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Change in Global Environmental Politics: Temporal Focal Points and the Reform of International Institutions, Michael W. Manulak

Reviewed by Luis Rivera-Vélez
 

Why does the United Nations (UN) continue to organize repeated international conferences despite tangible results? Michael W. Manulak’s book, Change in Global Environmental Politics, provides an original answer through the study of UN environmental governance. It argues that conspicuous moments in time, such as anniversaries, favor gradual institutional change by pushing multiple actors to “engage in the reform process simultaneously” (233). Manulak theorizes these moments as “temporal focal points” (TFPs), which must have a clear time frame, be perceived as unique, and be clearly visible. Consequently, they invite states to solidify and clarify their preferences, examine reform options, gather information on negotiating adversaries, and engage in coalition building and advocacy. According to Manulak, TFPs stimulate a convergence of expectations, thus facilitating institutional change.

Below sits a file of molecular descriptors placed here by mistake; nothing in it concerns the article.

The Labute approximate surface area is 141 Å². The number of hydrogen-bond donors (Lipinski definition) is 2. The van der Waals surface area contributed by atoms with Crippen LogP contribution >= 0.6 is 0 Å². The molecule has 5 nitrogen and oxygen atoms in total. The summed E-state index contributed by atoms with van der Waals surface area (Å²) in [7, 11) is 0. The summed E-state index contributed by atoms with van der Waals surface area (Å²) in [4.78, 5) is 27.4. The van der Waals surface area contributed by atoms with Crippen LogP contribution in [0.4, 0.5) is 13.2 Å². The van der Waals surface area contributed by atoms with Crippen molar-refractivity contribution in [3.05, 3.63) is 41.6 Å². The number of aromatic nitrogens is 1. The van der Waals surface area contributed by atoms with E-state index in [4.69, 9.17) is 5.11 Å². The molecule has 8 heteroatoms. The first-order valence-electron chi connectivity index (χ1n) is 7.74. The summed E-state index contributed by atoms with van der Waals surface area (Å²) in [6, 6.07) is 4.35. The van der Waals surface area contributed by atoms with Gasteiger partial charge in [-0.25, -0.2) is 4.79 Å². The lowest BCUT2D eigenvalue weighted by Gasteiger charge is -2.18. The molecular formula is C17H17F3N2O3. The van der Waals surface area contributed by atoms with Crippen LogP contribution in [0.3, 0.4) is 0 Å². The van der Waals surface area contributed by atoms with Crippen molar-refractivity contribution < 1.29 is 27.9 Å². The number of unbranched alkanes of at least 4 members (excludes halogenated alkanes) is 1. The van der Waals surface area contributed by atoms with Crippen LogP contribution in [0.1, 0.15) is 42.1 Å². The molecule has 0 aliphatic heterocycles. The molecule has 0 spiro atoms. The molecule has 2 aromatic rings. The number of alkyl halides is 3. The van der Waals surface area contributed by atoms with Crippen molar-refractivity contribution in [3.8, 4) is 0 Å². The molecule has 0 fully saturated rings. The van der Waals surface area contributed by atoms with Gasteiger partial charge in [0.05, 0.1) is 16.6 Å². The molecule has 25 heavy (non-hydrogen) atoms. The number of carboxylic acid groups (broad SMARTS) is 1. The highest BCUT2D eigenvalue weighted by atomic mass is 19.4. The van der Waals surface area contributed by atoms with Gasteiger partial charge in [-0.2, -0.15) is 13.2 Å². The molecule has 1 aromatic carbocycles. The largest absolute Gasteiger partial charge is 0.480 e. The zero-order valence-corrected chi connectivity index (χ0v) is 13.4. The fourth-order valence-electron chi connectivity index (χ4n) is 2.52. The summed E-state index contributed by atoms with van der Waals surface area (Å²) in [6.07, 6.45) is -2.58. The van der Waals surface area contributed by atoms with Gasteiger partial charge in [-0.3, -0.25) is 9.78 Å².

To illustrate the argument, the book is organized in a hypothetico-deductive manner. Chapter two presents the theoretical framework and the two independent variables that lead to reform: a gradual accumulation of change incentives, such as scientific evidence or policy evaluations, and a convergence of expectations from decision-makers in TFPs. Manulak engages with neo-institutionalist approaches by bridging rational choice and sociological

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